Maryam Jafri is an artist working in video, performance, and photography. Informed by a research-based, interdisciplinary process, her artworks are often marked by a visual language poised between film and theater, and a series of narrative experiments oscillating between script and document, fragment and whole. She holds a BA in English & American Literature from Brown University, a MA from NYU/Tisch School of The Arts, and is a graduate of the Whitney Museum Independent Study Program.

The Otolith Group was founded in 2002 by Anjalika Sagar and Kodwo Eshun. The Group’s work explores the legacies and potentials of liberation struggles, tricontinentalism, speculative futures, and science fiction. Recent solo exhibitions include Medium Earth, REDCAT, Los Angeles (2013) and In The Year of the Quiet Sun, Bergen Kunsthall (2014). Recent group exhibitions include Travelling Communique, Museum of Yugoslav History, Belgrade (2014) and The Anthropocene Report, Haus der Kulturen der Welt, Berlin (2014). In 2010, The Otolith Group was nominated for the Turner Prize.

Premesh Lalu is professor of history and director of the Centre for Humanities Research at the University of the Western Cape in South Africa. He is the author of The Deaths of Hintsa: Post-Apartheid South Africa and the Shape of Recurring Pasts (Cape Town: hsrc Press, 2009), for which he received a longlist mention from the Alan Paton-Sunday Times Book Prize, and the UWC Vice-Chancellor’s award for best monograph. Premesh Lalu is coeditor of Becoming UWC: Reflections, Pathways and Unmaking Apartheid’s Legacy (Bellville, Cape Town: Centre for Humanities Research, University of the Western Cape, 2012). He has contributed significantly to current debates on the humanities through various local and international newspaper opinion pieces.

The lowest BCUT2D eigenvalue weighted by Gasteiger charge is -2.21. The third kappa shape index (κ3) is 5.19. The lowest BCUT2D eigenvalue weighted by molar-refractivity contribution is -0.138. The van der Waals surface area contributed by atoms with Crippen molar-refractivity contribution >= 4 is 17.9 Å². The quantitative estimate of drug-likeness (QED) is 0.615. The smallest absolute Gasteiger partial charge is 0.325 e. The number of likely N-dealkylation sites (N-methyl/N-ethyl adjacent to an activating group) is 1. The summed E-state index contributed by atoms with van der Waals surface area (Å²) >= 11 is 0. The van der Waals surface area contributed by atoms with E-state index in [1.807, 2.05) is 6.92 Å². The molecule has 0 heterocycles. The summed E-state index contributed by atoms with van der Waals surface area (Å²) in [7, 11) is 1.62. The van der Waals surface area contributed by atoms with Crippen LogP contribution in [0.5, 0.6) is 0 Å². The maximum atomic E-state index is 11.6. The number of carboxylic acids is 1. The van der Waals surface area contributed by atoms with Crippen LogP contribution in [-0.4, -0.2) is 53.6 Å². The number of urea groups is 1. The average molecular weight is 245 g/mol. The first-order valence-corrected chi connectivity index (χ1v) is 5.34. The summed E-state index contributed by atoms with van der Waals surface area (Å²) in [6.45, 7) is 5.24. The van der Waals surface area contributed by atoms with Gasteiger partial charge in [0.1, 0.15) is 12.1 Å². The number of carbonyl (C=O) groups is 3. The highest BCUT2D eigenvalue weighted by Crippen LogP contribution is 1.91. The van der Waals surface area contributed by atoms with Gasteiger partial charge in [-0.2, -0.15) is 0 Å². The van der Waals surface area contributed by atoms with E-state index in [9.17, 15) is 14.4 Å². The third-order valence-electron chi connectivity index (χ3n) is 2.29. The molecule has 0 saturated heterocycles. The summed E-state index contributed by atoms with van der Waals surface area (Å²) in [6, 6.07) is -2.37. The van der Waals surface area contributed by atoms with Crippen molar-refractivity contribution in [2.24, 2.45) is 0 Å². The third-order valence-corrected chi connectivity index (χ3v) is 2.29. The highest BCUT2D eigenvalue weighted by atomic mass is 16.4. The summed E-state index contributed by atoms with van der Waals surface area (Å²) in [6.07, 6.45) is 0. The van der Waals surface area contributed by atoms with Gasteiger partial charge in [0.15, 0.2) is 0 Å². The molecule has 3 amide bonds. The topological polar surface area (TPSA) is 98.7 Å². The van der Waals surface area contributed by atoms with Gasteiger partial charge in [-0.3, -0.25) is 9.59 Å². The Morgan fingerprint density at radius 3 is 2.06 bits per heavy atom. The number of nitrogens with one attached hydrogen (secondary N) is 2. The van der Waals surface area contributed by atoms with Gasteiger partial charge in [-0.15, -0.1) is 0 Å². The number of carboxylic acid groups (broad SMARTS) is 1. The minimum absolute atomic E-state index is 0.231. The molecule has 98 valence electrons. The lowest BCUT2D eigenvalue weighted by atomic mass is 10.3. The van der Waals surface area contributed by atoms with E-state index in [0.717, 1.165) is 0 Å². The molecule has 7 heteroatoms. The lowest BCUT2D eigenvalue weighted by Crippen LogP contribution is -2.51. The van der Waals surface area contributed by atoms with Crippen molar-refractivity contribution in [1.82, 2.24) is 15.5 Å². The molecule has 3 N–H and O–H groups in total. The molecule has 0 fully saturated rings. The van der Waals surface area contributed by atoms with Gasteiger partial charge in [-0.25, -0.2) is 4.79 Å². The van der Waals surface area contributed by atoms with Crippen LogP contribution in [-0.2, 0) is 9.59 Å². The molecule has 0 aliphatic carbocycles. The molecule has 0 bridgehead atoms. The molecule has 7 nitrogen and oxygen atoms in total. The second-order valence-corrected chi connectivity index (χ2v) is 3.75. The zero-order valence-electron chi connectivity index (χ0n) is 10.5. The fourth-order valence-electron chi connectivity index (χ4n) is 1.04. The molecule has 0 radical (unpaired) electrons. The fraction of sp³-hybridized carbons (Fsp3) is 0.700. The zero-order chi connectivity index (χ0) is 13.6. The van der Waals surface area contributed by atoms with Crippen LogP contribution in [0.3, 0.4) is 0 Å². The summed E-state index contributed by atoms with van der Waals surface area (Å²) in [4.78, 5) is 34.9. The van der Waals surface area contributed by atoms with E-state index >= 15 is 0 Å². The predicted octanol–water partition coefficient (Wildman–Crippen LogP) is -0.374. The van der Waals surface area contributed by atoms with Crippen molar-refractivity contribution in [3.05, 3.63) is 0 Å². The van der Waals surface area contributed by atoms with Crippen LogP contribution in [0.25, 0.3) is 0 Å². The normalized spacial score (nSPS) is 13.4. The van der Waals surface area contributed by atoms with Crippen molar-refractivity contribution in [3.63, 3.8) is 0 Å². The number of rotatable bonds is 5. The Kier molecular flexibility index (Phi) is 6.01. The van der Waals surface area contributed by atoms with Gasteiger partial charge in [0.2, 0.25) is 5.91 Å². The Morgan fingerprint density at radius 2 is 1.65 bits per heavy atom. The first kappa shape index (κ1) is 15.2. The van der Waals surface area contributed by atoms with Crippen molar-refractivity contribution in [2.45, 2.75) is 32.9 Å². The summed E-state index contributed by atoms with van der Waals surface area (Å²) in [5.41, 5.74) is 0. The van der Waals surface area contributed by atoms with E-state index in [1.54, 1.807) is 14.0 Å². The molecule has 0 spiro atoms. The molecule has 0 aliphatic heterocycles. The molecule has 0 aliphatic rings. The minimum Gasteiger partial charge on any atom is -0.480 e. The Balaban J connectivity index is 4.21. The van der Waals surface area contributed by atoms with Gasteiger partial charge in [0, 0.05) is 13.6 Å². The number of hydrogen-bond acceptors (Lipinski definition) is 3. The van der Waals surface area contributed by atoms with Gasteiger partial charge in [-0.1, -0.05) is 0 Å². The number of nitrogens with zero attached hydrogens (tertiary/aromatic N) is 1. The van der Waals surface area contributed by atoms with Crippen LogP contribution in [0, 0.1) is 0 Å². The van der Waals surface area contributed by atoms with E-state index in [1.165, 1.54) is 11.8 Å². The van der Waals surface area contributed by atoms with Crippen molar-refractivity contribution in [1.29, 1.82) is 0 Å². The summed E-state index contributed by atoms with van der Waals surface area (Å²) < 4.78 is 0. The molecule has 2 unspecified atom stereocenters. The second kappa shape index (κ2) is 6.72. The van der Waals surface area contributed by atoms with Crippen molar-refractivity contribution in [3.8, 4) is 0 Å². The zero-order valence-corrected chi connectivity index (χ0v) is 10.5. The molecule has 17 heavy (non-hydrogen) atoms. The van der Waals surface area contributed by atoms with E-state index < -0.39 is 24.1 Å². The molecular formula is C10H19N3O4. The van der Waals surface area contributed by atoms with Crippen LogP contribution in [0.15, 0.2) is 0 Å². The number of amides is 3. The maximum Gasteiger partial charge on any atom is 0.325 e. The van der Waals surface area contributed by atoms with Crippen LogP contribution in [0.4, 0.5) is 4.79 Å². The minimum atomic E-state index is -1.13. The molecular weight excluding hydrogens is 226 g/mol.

Theo Eshetu has worked in media art since 1982, challenging conventional genres and moving across formats including experimental video, installation art, documentary, and photography. Interested in the expressive potentials of video and its distinctiveness from other art forms, Eshetu’s work reveals a clear fascination for the interrelation of world cultures and for the metaphysical nature of the electronic image. He has exhibited at the Tate (London), the Stedelijk Museum (Amsterdam), the International Center for Photography (New York), and the Martin-Gropius-Bau (Berlin), among others. His works were shown at numerous video and film festivals and at the Venice Biennale.

Tracy Murinik is an arts writer, curator, editor, and researcher. She has written and published extensively on contemporary art from South Africa and the continent. She was a contributing author/curator for the recent Phaidon publication on contemporary avant-gardism, Art Cities of the Future: 21st Century Avant-Gardes, edited by Kari Rittenbach in 2013; she also researched, wrote, and coproduced a series of thirteen award-winning documentary films on South African art and landscape, A Country Imagined (SABC & Curious Pictures, 2010). Murinik is a research associate with the Visual Identities in Art and Design (VIAD) Research Centre, in the Faculty of Art, Design, and Architecture at the University of Johannesburg.

Yaiza Hernández Velázquez is a lecturer in the MRES Art at Central Saint Martins (London) where she teaches exhibition studies, and philosophy and theory of art. Until 2012, she was Head of Public Programmes at MACBA (Barcelona). Before that she worked, among other things, as director of CENDEAC (Murcia) and curator at CAAM(Las Palmas de Gran Canaria). She has recently published the anthology Inter/Multi/Cross/Trans. The Uncertain Territory of Art Theory in the Age of Academic Capitalism (2011) and is currently preparing the sole-authored book General Theory, which is scheduled to be published by Consonni in 2015.